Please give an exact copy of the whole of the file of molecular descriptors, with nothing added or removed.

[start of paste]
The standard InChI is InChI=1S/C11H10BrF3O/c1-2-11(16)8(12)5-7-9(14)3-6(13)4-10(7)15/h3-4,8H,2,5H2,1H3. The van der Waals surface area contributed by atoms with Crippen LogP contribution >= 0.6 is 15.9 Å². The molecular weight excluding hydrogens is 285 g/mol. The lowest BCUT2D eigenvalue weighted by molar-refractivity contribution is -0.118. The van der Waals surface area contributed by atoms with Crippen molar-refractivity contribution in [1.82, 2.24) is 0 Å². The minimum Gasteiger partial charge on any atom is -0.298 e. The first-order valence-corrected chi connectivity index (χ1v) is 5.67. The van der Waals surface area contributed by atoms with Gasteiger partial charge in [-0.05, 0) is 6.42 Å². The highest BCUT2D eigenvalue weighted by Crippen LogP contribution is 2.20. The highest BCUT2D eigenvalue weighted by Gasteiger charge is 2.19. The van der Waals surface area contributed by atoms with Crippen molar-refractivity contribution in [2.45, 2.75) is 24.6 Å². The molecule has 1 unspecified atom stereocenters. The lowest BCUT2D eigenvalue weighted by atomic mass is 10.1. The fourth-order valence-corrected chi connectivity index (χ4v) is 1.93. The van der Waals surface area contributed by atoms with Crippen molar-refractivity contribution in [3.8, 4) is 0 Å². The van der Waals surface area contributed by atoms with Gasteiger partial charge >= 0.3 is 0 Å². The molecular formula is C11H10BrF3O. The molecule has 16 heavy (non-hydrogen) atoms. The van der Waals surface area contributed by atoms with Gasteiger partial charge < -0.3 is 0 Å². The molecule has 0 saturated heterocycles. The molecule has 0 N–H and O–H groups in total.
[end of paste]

The standard InChI is InChI=1S/C11H10BrF3O/c1-2-11(16)8(12)5-7-9(14)3-6(13)4-10(7)15/h3-4,8H,2,5H2,1H3. The van der Waals surface area contributed by atoms with Crippen LogP contribution >= 0.6 is 15.9 Å². The molecular weight excluding hydrogens is 285 g/mol. The lowest BCUT2D eigenvalue weighted by molar-refractivity contribution is -0.118. The van der Waals surface area contributed by atoms with Crippen molar-refractivity contribution in [1.82, 2.24) is 0 Å². The minimum Gasteiger partial charge on any atom is -0.298 e. The first-order valence-corrected chi connectivity index (χ1v) is 5.67. The van der Waals surface area contributed by atoms with Gasteiger partial charge in [-0.05, 0) is 6.42 Å². The highest BCUT2D eigenvalue weighted by Crippen LogP contribution is 2.20. The highest BCUT2D eigenvalue weighted by Gasteiger charge is 2.19. The van der Waals surface area contributed by atoms with Crippen molar-refractivity contribution in [2.45, 2.75) is 24.6 Å². The molecule has 1 unspecified atom stereocenters. The lowest BCUT2D eigenvalue weighted by atomic mass is 10.1. The fourth-order valence-corrected chi connectivity index (χ4v) is 1.93. The van der Waals surface area contributed by atoms with Crippen molar-refractivity contribution in [3.8, 4) is 0 Å². The van der Waals surface area contributed by atoms with Gasteiger partial charge >= 0.3 is 0 Å². The molecular formula is C11H10BrF3O. The molecule has 16 heavy (non-hydrogen) atoms. The van der Waals surface area contributed by atoms with Gasteiger partial charge < -0.3 is 0 Å². The molecule has 0 saturated heterocycles. The molecule has 0 N–H and O–H groups in total.